Hidden Traps for Small Employer HRAs in 2014
Like many small employers with under 50 full-time equivalent employees, I thought my company would be relatively unaffected by the Affordable Care Act. I was surprised to discover that my company Healthcare Reimbursement Arrangement is legal, but is now completely unworkable.
I have offered for several years to full-time employees a standalone HRA for which they get pre-tax reimbursements for out-of-pocket medical expenses and health insurance premiums, up to the annual predetermined dollar limit. HRAs generally fall under Code Section 105(b) and are considered employer self-insured accident or health plans. By design, HRA plans have dollar limits on annual and lifetime benefits provided to participants. However, to be a qualified group health plan in 2014, the plan must provide minimum essential health benefits without annual or lifetime dollar limits. My company’s HRA fails to meet this basic requirement.
Some small employers qualify for exceptions to the penalty. A small employer is one that employed an average of at least two but not more than 50 employees on business days in the preceding calendar year. However, the exception only applies if the health coverage is solely provided by an insurer and the failure is due to reliance on an insurer. My company plan is uninsured so we do not qualify for this exception.
The penalty can also be avoided if the employer can show that they did not know that the violation existed (after exercising due diligence) and it was corrected within 30 days of discovery of the failure. The IRS could waive all or part of the penalty if the failure is due to reasonable cause and not willful neglect to the extent that the payment of the tax is excessive relative to the failure involved.
In addition, on top of the penalty, ACA set up a nonprofit Patient-Centered Outcomes Research Institute that is partially funded by an excise tax sponsors of self-insured plans must pay. This tax really bugs me, as many employers with standalone HRAs do not even know about it and it is so low, it is barely worth the compliance hassle. Moreover, PCORI’s goal of helping people make informed healthcare decisions, while laudable, has absolutely nothing to do with making insurance more affordable for small employers or employees. It is an annual excise tax of $1 per covered life for plan years ending before Oct. 31, 2013, rising to $2 a head for plan years ending before Oct. 31, 2014. There is a minimum penalty ($135) for failure to file Form 720. While the excise tax is deductible, any late filing penalty is not.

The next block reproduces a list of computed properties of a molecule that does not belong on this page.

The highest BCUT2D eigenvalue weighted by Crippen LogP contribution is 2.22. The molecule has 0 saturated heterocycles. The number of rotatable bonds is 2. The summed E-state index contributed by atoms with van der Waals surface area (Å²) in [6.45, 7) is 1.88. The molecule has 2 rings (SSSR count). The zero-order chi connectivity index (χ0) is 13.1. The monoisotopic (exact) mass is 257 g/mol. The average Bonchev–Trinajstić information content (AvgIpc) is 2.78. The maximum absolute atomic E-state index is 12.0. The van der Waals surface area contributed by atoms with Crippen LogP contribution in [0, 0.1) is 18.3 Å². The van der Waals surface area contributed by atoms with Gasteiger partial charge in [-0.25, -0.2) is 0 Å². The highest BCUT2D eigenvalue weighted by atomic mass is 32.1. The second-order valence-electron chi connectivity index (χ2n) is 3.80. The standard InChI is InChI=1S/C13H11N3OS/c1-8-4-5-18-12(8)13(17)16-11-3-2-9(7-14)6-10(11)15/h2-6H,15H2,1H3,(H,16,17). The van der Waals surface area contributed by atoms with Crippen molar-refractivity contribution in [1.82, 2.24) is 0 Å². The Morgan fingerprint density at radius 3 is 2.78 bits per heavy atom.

I terminated my standalone HRA effective Jan. 1, 2014. My employees are the losers in this situation, as they now are taxed on the fixed dollar benefit I am able to provide for their health care costs.
This law affects businesses of all sizes and the AICPA will continue to provide information and resources to help members and their clients. An upcoming webcast, ACA Update: Navigating the Final Employer Shared Responsibility Regulations, to be held 1 to 2 p.m. ET on Feb. 27, features a speaker from the U.S. Treasury and a practitioner that will discuss these regulations and related transitional relief. The Health Care Reform Center provides a timeline for various provisions, news articles, tax tools and links to IRS guidance and regulations.
Janet Hagy, CPA, Shareholder, Hagy & Associates, P.C. Janet has been in public accounting for almost 40 years providing tax planning and compliance services, primarily for small to medium-sized businesses and high net worth individuals. Janet currently serves on the AICPA's IRS Practice and Procedure Committee and is a member of the Texas Society of CPAs. She received her B.B.A. in Accounting from the University of Texas at Austin.
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